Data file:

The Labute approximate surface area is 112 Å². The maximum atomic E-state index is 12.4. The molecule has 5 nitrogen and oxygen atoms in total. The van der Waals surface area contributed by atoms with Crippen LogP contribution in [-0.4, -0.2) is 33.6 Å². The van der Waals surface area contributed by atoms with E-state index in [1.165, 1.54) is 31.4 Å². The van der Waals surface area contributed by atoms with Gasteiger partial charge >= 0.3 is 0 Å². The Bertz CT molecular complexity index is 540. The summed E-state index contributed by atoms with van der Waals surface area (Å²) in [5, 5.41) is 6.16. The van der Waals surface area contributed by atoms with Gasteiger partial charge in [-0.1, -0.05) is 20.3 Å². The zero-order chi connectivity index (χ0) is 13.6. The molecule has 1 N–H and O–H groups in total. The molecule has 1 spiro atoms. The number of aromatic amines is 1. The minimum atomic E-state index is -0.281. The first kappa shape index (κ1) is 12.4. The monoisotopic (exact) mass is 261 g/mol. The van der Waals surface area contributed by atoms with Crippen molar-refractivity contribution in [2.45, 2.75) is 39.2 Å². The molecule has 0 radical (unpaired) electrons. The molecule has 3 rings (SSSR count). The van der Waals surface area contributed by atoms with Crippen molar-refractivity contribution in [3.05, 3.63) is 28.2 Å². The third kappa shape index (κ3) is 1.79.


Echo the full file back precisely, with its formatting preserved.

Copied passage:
The Labute approximate surface area is 112 Å². The maximum atomic E-state index is 12.4. The molecule has 5 nitrogen and oxygen atoms in total. The van der Waals surface area contributed by atoms with Crippen LogP contribution in [-0.4, -0.2) is 33.6 Å². The van der Waals surface area contributed by atoms with E-state index in [1.165, 1.54) is 31.4 Å². The van der Waals surface area contributed by atoms with Gasteiger partial charge >= 0.3 is 0 Å². The Bertz CT molecular complexity index is 540. The summed E-state index contributed by atoms with van der Waals surface area (Å²) in [5, 5.41) is 6.16. The van der Waals surface area contributed by atoms with Gasteiger partial charge in [-0.1, -0.05) is 20.3 Å². The zero-order chi connectivity index (χ0) is 13.6. The molecule has 1 N–H and O–H groups in total. The molecule has 1 spiro atoms. The number of aromatic amines is 1. The minimum atomic E-state index is -0.281. The first kappa shape index (κ1) is 12.4. The monoisotopic (exact) mass is 261 g/mol. The van der Waals surface area contributed by atoms with Crippen molar-refractivity contribution in [2.45, 2.75) is 39.2 Å². The molecule has 0 radical (unpaired) electrons. The molecule has 3 rings (SSSR count). The van der Waals surface area contributed by atoms with Crippen molar-refractivity contribution in [3.05, 3.63) is 28.2 Å². The third kappa shape index (κ3) is 1.79.